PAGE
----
confused about how strength plays a part in the normal golf swing. I've been told to hold the club like I am holding a bird, and swing easy. So where
does strength come into play? Snead's holding the bird analogy has never worked for me. Think instead of throwing a baseball. If you hold on too tight, your wrist and arm will have no suppleness and you will lose all the whip in your motion that creates speed. If you hold onto the ball too lightly, it will fly out of your hand when you pull your arm back. If you hold the golf club like you would a ball when throwing it hard, you will have the right amount of grip pressure. When it comes to strength and its role, it is overrated. Hitting a golf ball has much more to do with technique and skill rather than strength. The club needs to be slung or whipped through impact rather than pulled or forced. Ask any Tour player how they hit a driver a bit farther than normal and they will all tell you they slow down. This helps them wind up and let go with more snap. Steve asks at 12:12: Any
advice on getting the right elbow more in front of you to prevent
blocks? Mine tends to get stuck on my side. Is that a bad thing? Seems
I can either start the downswing with my lower body, as we are taught,
and the right elbow gets stuck, or I can try and let the "arms lead"
starting down. (In reality, they don't, but that's what it feels like.)
The problem with the former is getting in front of it, the problem with
the latter is lack of power from not being able to rotate enough late.
Any thoughts? The reason your right arm is stuck is because your lower body is moving in the wrong direction. Your lower body should lead the charge coming down, but if your tush gets closer to the ball than it was at address, you will have what is called collision between your right elbow and hip. If your tush stays back against the line, your right elbow will have the space to move in front of the hip even though your legs are ahead of your arms. Don't change your sequence of legs first, you have that correct, work on the position of your tush and the collision will go away. Matt asks at 12:00: OK,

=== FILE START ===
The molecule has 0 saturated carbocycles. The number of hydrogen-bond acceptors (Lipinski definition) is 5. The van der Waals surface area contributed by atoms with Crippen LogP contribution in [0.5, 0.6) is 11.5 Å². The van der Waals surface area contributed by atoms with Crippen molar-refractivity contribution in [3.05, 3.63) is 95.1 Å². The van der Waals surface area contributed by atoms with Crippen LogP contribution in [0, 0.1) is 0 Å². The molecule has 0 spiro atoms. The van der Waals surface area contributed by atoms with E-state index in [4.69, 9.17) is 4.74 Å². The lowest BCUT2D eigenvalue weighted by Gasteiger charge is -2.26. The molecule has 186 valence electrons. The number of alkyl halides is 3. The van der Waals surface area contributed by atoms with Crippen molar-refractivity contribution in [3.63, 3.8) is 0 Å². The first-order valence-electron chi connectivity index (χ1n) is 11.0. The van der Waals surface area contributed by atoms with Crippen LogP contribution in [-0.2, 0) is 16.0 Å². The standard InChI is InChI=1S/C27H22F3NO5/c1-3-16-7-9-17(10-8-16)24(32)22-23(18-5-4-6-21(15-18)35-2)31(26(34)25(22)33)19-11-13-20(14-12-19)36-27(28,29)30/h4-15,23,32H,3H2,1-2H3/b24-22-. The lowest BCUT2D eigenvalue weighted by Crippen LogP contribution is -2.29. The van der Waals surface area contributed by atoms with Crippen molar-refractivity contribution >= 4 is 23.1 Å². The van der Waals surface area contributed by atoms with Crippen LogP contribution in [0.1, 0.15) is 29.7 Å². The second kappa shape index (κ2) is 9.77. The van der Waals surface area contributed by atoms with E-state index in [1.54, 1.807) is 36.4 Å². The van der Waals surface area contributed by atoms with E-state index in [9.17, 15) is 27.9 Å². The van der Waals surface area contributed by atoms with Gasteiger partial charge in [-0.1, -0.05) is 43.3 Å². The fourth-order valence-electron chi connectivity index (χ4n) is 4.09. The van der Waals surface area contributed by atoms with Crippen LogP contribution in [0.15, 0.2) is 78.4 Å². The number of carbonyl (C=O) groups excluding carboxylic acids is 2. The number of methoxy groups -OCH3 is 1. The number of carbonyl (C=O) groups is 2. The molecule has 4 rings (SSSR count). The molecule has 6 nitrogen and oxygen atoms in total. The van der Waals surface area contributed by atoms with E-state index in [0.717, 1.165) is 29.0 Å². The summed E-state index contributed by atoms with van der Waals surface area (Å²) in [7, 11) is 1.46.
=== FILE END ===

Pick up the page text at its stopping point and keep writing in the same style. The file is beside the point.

things looking good except for one swing flaw that's killing me. My
backswing is good, the downswing is good, through impact is not good. I
cannot maintain a flat left wrist at impact, I am flipping it over. I
also cut my hands across the ball, that is right before impact I draw
my hands toward my left hip, and my left elbow will chicken wing. I
need a cure You need to fix the path. If the club is attacking the ball from outside the proper path, your left wrist will break down every time. Remember to direct the clubhead into the inside/back quadrant of the ball with the face rotating through impact. If you try to hit the back of the ball with the face square like the majority of recreational golfers, you will lose the path and the left wrist will break down. Start with shorter shots, build up to bigger swings that are slower and eventually you will have it. Like I tell all my students, if you can't do it slow you can't do it full.